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Tuesday, 22 November 1938


Mr HOLLOWAY (Melbourne Ports) . - I have been moved by a large number of electors to raise a question in the House to-night which is becoming more and more important to the people of

Australia. I refer to the ruthless manner in which some of the anti-democratic countries have been hounding native Jews out of their respective countries. Recently I have been worried by individual heartrending appeals of people asking for help to get their relatives in some of those central European countries admitted to Australia. I imagine that to deal with these individual appeals must be becoming a nightmare to the Minister for the Interior (Mr. McEwen). I suggest that the Government, in the interests of all of us, should consider what Australia's attitude shall be towards this international appeal to the humanitarian instincts of the people of democratic countries. Australians have always been regarded as democratic people, but if we do not play our part in some small way to meet the circumstances that have arisen in this connexion, we shall soon lose our reputation. Whilst I know from my own experiences - others have probably had similar experiences - that many Jewish citizens in this country have not always played the game, the same thing may be said of people of other races. If the Jewish people in manufacturing industries to whom I refer are inclined to be sweaters their sweating propensities can be kept in check if those responsible for the enforcing of our laws show more courage; but in some instances some of our administrators are equally as culpable as are the people blamed. However, the present circumstances are very unique and extraordinary. The unfortunate refugees have to live somewhere, and I think that the Australian Government should consider whether or not it is justified in taking some small quota of Jewish refugees of a type suitable for absorption in this country.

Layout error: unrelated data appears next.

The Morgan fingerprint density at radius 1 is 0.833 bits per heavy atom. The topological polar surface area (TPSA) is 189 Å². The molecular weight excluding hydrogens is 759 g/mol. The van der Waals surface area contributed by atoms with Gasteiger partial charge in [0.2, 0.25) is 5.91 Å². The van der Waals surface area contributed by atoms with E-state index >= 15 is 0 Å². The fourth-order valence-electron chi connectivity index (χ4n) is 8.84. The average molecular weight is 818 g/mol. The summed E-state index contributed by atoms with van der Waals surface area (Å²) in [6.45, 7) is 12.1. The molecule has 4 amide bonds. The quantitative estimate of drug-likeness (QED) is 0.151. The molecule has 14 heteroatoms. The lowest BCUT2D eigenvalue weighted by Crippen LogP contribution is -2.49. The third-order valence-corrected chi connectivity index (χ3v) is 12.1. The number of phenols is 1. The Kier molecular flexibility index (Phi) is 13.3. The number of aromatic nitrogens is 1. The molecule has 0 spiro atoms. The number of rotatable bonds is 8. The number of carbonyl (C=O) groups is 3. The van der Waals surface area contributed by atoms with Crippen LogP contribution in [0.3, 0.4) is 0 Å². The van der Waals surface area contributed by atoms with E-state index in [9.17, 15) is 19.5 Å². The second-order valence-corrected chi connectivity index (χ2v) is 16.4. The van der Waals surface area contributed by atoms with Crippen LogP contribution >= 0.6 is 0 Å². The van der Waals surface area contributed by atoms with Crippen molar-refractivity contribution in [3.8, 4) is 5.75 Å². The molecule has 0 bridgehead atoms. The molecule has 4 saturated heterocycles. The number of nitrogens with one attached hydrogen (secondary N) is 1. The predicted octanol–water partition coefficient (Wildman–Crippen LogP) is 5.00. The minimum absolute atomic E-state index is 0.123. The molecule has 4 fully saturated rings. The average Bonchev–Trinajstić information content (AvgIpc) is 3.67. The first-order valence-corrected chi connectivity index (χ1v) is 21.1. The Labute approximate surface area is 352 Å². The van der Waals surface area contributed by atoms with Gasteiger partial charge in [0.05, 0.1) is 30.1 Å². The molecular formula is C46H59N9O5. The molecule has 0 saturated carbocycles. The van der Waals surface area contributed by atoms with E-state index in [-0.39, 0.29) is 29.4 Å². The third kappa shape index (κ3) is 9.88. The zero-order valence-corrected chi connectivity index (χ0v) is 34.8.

Mr McCall - We are taking a number at present.


Mr HOLLOWAY - The reason I raise this matter is that to deal with these individual cases is becoming a nightmare. Probably my own experience in this respect is shared by the honorable member who has interjected as well as by the Minister for the Interior. Men and women from the St. Kilda district come to me night and day and plead with me to urge the Minister to endeavour to get landing permits for their relatives in order to save them from the concentration camps. I think it would be better for everybody if the Minister would discuss this matter with the Cabinet, and eventually decide whether or not Australia will cake its quota of refugees. Knowing the attitude of the Government in regard to this matter, after hearing all the evidence placed before it, we should then be able to answer these appeals.


Mr Jennings - Would it be part of Labour's policy to permit these people to come here?







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